Individual Therapy

psychologist with a patientDr. Fisher typically utilizes a Cognitive Behavioral Therapy (CBT) approach to individual therapy (also commonly referred to as “psychotherapy,” “individual treatment,” or “psychological treatment”). CBT is one the most heavily researched therapies in the past several decades, and CBT has been shown to be highly effective for a variety of psychological disorders. In addition, Dr. Fisher attempts to use evidence-based approaches whenever possible.

What is CBT?
During CBT sessions, Dr. Fisher helps patients to identify and change maladaptive thinking patterns and behaviors in order to help them improve how they feel. CBT is not a “turn that frown upside down” approach; instead, CBT is a sophisticated therapy grounded in the cognitive and behavioral sciences that can produce meaningful changes in emotion and behavior. Research also shows that CBT can produce lasting changes (i.e.,  years or even a life-time after treatment has ended) and can help to prevent relapse. Dr. Fisher typically takes an active approach with his patients. A core feature of CBT is the development of rapport, trust, and openness between the patient and psychologist. The patient’s treatment goals are set collaboratively and revised as needed throughout treatment.

How Long Is A Typical Treatment?
CBT is considered to be a relatively brief therapy (often 15 – 20 sessions) that typically occurs once per week; however, many factors impact the total number of sessions required for successful treatment, such as consistent patient attendance, the severity of the disorder, and regular completion of work outside of therapy. Not surprisingly, those who work hardest in treatment often benefit the most.

Other Treatment Approaches?
Dr. Fisher maintains a flexible approach to treatment and, whenever possible, selects treatments based on the patient’s personal preferences. With this in mind, Dr. Fisher integrates other psychological treatments, such solution focused therapy (SFT), prolonged exposure therapy, behavioral activation therapy, relaxation therapy, and supportive counseling. For example, solution focused therapy helps the patient to identify and focus on the solution(s), rather than on the problem(s), and to implement these solutions. Other techniques may help the patient face his or her worst fears directly (prolonged exposure therapy), learn diaphragmatic breathing (relaxation therapy), or to listen supportively and non-judgmentally to the patient’s most important concerns with limited suggestions or recommendations (supportive counseling).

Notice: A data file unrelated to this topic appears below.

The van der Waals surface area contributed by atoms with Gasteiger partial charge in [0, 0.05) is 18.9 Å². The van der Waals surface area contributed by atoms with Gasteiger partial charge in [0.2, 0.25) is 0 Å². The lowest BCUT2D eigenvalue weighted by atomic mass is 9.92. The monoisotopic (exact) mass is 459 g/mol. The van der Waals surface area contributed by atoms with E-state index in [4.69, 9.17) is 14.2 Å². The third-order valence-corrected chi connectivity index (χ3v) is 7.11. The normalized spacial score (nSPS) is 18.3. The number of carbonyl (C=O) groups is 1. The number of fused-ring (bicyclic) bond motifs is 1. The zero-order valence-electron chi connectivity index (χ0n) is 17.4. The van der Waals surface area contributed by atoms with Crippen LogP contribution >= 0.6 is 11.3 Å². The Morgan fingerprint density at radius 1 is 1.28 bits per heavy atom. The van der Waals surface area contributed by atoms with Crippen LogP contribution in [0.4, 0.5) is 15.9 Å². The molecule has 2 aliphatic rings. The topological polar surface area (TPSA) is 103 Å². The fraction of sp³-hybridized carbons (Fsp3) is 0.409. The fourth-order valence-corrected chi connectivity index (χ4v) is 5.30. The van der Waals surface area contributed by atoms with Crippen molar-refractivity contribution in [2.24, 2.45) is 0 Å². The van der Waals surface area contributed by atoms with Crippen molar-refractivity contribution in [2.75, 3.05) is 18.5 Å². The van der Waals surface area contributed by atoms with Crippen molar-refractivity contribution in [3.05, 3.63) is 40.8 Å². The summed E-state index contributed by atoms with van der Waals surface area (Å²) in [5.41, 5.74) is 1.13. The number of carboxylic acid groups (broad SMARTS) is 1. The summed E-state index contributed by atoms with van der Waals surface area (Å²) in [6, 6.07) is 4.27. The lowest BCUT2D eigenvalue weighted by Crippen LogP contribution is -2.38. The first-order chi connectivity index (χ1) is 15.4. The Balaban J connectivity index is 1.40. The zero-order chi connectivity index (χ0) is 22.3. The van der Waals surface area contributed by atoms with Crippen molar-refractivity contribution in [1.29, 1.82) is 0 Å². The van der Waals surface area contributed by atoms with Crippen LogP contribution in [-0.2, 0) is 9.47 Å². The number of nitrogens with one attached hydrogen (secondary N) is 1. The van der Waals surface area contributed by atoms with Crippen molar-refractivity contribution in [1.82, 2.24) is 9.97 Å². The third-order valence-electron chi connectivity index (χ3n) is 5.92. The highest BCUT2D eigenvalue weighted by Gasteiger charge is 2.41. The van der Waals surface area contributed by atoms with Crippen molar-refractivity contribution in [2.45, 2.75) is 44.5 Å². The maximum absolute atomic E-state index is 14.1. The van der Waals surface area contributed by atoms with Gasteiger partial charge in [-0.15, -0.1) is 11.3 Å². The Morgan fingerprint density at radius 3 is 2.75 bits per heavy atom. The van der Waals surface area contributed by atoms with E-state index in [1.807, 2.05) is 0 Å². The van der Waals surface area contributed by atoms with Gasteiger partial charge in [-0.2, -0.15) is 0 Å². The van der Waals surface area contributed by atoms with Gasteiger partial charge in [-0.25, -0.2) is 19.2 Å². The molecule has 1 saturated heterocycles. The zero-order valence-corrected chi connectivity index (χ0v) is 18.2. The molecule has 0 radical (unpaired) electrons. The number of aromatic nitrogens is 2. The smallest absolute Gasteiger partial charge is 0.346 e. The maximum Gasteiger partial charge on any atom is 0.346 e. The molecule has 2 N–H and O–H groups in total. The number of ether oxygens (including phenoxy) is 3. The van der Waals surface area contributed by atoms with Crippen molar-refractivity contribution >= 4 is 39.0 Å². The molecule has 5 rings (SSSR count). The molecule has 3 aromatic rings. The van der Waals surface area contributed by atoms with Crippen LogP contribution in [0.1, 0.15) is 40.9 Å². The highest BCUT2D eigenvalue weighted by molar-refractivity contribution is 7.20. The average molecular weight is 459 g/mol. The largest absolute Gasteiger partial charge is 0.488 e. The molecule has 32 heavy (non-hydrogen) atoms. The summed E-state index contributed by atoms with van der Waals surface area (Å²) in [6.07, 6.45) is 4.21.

What Types Of Disorders Has Dr. Fisher Worked With?
Dr. Fisher has worked with patients who present with a variety of psychological conditions or disorders, such depression, anxiety, panic attacks (panic disorder; “anxiety attacks”), agoraphobia, attention deficit hyperactivity disorder (ADHD), Autism, Asperger’s Disorder, phobias (such as social phobias [“social anxiety disorder”]), substance abuse, sleep disorders (e.g., insomnia), post-traumatic stress disorder (PTSD), and generalized anxiety disorder (GAD). Dr. Fisher has also worked with patients with medical conditions with a concurrent psychological component that contributes to suffering, such as chronic pain, headaches, obesity, diabetes, hypertension, traumatic brain injury, and spinal cord injury.

To learn more about Dr. Fisher’s background and clinical training, please visit the About section. Please contact us with any questions you may have about your particular mental health situation.

Dr. Fisher launched a new informational website to highlight his treatment approach for panic attacks (panic disorder) with or without agoraphobia. For more information, please visit

Learn about our other psychological services here.

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